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Do I still need birth control during the menopause transition?

As we go through the menopause transition (sometimes called perimenopause), our hormones fluctuate and our menstrual cycles may become erratic. Some of us may think that we no longer can get pregnant, but this is not true, as the many unexpected pregnancies experienced by women in their forties prove. Per menopause can begin as early as our late thirties, but for most, it begins in their forties—as much as eight years before they reach menopause, which usually happens during the late forties or early fifties. While women are less likely to conceive as they grow older, the age at which women can no longer get pregnant varies. Because ovulation can occur right up to the last menstrual period, women who have sex with men and don't want to become pregnant should use contraception until one year after their last period.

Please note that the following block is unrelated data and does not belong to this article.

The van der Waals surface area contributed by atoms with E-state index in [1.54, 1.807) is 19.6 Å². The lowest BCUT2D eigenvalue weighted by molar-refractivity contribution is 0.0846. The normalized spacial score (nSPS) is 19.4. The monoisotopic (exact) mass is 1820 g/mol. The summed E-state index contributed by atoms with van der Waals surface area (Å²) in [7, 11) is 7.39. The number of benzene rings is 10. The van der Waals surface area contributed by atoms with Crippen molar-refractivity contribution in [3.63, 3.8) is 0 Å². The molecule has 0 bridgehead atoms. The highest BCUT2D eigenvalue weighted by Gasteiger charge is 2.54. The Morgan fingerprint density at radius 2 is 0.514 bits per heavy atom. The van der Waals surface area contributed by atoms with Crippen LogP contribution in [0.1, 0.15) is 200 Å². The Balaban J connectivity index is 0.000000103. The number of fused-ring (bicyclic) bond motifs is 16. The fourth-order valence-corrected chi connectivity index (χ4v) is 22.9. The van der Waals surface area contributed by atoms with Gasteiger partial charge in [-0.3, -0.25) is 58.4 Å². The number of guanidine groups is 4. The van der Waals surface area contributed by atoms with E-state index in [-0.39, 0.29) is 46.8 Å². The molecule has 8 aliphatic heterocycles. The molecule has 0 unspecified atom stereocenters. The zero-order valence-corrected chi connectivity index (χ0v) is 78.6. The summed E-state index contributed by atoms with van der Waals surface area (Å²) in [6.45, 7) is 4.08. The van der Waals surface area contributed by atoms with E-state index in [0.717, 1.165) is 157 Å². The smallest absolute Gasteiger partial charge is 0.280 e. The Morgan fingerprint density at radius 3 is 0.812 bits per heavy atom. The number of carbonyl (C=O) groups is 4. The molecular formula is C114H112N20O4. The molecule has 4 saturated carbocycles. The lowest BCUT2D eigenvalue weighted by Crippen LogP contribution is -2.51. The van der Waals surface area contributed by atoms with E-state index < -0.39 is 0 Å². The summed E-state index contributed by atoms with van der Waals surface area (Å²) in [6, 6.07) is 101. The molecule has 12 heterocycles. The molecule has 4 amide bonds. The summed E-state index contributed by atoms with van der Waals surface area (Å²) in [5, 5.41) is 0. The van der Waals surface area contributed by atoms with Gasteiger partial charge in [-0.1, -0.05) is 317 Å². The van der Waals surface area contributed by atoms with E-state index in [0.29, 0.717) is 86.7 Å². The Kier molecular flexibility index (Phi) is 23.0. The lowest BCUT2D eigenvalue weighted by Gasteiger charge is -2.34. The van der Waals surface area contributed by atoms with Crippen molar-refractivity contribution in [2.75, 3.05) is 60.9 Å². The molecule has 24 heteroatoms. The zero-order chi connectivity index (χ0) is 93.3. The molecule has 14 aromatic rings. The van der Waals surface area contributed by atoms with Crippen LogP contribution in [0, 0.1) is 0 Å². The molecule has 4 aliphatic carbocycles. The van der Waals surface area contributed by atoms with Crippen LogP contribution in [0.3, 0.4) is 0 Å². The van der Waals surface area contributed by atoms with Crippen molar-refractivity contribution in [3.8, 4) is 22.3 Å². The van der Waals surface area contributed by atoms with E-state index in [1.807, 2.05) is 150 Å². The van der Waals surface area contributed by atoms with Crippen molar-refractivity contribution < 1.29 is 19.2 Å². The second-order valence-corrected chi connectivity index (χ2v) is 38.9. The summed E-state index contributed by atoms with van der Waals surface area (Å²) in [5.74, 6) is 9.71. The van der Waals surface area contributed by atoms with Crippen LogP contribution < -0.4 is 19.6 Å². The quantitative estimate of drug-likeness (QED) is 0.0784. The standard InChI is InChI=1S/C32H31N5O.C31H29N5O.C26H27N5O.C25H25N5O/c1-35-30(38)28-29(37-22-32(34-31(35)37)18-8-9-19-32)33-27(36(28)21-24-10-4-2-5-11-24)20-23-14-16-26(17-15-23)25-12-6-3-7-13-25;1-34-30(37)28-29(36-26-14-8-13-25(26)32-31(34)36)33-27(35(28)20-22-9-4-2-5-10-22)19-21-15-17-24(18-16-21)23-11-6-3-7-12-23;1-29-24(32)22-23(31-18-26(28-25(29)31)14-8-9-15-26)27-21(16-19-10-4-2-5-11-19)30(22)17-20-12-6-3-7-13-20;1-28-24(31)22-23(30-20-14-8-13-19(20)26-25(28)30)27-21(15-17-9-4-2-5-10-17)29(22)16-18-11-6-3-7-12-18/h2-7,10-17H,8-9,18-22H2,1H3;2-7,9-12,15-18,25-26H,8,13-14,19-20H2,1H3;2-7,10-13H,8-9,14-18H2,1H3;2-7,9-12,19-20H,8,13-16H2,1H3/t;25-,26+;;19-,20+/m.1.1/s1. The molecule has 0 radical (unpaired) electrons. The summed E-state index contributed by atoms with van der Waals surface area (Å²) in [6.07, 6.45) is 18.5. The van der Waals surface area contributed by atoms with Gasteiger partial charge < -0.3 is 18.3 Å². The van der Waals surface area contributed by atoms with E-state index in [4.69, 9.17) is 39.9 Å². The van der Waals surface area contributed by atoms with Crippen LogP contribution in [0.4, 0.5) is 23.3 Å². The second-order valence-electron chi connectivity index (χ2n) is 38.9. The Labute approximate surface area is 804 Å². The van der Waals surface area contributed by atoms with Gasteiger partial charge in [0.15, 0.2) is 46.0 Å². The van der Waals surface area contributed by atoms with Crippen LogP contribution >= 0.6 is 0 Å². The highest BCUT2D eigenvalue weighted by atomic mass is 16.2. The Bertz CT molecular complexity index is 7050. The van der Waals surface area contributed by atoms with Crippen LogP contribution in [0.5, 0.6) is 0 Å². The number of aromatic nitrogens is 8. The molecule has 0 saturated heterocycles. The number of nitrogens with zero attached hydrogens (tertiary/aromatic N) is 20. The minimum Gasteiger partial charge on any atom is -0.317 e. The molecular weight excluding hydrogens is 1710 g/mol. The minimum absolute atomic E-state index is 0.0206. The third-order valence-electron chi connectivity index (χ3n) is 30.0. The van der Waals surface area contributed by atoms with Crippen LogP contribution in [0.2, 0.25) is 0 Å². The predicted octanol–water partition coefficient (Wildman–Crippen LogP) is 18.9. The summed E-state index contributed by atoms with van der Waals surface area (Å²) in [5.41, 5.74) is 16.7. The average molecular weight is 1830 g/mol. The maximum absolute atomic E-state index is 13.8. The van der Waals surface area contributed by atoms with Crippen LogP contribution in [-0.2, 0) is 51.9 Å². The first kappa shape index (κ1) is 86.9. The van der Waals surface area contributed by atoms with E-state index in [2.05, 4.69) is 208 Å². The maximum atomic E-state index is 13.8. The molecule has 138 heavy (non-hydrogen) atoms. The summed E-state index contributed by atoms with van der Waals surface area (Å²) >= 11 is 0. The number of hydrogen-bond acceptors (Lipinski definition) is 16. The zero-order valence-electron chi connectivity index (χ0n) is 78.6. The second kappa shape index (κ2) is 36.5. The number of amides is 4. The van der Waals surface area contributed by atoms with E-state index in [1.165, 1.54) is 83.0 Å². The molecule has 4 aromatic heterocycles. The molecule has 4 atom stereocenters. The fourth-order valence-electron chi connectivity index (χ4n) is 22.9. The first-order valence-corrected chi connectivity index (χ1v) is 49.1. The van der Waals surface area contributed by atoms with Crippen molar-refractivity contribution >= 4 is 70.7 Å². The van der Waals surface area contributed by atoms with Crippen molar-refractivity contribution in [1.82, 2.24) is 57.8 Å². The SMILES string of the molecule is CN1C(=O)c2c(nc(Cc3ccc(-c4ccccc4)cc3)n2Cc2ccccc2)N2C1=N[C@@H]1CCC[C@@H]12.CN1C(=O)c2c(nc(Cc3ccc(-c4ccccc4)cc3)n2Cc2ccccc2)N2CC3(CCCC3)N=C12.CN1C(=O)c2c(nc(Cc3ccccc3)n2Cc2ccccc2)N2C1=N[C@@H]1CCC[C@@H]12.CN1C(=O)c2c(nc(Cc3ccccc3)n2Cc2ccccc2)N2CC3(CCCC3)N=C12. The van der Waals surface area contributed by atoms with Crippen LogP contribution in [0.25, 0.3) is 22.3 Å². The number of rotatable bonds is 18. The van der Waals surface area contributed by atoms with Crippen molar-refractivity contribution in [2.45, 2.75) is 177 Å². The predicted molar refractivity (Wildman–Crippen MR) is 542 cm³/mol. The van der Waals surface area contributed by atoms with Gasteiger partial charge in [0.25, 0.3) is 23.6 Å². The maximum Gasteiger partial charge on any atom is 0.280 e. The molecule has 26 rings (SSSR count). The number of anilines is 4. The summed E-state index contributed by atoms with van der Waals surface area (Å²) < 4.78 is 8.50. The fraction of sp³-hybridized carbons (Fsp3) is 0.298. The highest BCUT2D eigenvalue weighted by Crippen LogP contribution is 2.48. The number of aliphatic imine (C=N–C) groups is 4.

Improved hormonal birth control methods such as low-dose combined oral contraceptive pills, progestin-only pills, implants, and the vaginal ring have fewer negative effects than hormonal contraceptives of the past, but each method has risks as well as benefits. Certain hormones can affect bone density, clotting, and vaginal lubrication in women nearing menopause. Barrier methods such as the diaphragm, the cervical cap, and the male or female condom don't affect the body chemistry but may not be as convenient or effective at preventing pregnancy. Improved intrauterine devices (IUDs) are now considered much safer than those that were available when many of us were first becoming sexually active. Options should be evaluated according to your individual needs and personal and family medical history.
Our Bodies, Ourselves: Menopause

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Our Bodies, Ourselves: Menopause

FROM THE EDITORS OF THE CLASSIC "BIBLE OF WOMEN'S HEALTH," A TRUSTWORTHY, UP-TO-DATE GUIDE TO HELP EVERY WOMAN NAVIGATE THE MENOPAUSE TRANSITION For decades, millions of women have relied on Our...

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Important: This content reflects information from various individuals and organizations and may offer alternative or opposing points of view. It should not be used for medical advice, diagnosis or treatment. As always, you should consult with your healthcare provider about your specific health needs.